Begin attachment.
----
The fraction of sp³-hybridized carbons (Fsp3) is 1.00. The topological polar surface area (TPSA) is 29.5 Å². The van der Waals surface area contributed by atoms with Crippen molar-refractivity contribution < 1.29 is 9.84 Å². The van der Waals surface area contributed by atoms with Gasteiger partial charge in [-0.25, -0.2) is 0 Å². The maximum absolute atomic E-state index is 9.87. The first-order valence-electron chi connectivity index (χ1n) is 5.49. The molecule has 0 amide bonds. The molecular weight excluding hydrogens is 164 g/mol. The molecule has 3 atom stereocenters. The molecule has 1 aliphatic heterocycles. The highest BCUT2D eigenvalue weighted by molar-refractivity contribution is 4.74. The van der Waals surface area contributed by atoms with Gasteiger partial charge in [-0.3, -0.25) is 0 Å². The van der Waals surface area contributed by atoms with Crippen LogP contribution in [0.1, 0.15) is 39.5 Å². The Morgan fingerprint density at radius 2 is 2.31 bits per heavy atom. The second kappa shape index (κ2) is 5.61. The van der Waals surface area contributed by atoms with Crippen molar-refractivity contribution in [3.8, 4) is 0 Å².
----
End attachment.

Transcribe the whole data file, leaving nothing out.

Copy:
The fraction of sp³-hybridized carbons (Fsp3) is 1.00. The topological polar surface area (TPSA) is 29.5 Å². The van der Waals surface area contributed by atoms with Crippen molar-refractivity contribution < 1.29 is 9.84 Å². The van der Waals surface area contributed by atoms with Gasteiger partial charge in [-0.25, -0.2) is 0 Å². The maximum absolute atomic E-state index is 9.87. The first-order valence-electron chi connectivity index (χ1n) is 5.49. The molecule has 0 amide bonds. The molecular weight excluding hydrogens is 164 g/mol. The molecule has 3 atom stereocenters. The molecule has 1 aliphatic heterocycles. The highest BCUT2D eigenvalue weighted by molar-refractivity contribution is 4.74. The van der Waals surface area contributed by atoms with Gasteiger partial charge in [-0.3, -0.25) is 0 Å². The van der Waals surface area contributed by atoms with Crippen LogP contribution in [0.1, 0.15) is 39.5 Å². The Morgan fingerprint density at radius 2 is 2.31 bits per heavy atom. The second kappa shape index (κ2) is 5.61. The van der Waals surface area contributed by atoms with Crippen molar-refractivity contribution in [3.8, 4) is 0 Å².